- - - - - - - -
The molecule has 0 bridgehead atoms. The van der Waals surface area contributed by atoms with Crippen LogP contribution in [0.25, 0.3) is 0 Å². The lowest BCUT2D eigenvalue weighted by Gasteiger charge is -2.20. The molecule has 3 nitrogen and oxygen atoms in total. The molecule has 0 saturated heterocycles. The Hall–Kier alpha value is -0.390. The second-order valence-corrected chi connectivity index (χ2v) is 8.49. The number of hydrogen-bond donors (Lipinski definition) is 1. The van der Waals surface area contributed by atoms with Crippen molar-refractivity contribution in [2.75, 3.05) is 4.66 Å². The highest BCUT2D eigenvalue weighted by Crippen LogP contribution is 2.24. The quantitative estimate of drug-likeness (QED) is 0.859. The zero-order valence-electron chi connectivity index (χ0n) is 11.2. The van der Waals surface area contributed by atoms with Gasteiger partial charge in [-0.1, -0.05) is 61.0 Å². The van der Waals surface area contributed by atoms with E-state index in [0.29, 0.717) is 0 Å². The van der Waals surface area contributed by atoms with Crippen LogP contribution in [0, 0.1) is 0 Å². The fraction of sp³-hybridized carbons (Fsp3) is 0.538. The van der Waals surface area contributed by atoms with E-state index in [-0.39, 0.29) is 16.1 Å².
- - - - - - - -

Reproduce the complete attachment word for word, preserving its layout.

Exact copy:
The molecule has 0 bridgehead atoms. The van der Waals surface area contributed by atoms with Crippen LogP contribution in [0.25, 0.3) is 0 Å². The lowest BCUT2D eigenvalue weighted by Gasteiger charge is -2.20. The molecule has 3 nitrogen and oxygen atoms in total. The molecule has 0 saturated heterocycles. The Hall–Kier alpha value is -0.390. The second-order valence-corrected chi connectivity index (χ2v) is 8.49. The number of hydrogen-bond donors (Lipinski definition) is 1. The van der Waals surface area contributed by atoms with Crippen molar-refractivity contribution in [2.75, 3.05) is 4.66 Å². The highest BCUT2D eigenvalue weighted by Crippen LogP contribution is 2.24. The quantitative estimate of drug-likeness (QED) is 0.859. The zero-order valence-electron chi connectivity index (χ0n) is 11.2. The van der Waals surface area contributed by atoms with Gasteiger partial charge in [-0.1, -0.05) is 61.0 Å². The van der Waals surface area contributed by atoms with E-state index in [0.29, 0.717) is 0 Å². The van der Waals surface area contributed by atoms with Crippen LogP contribution in [0, 0.1) is 0 Å². The fraction of sp³-hybridized carbons (Fsp3) is 0.538. The van der Waals surface area contributed by atoms with E-state index in [-0.39, 0.29) is 16.1 Å².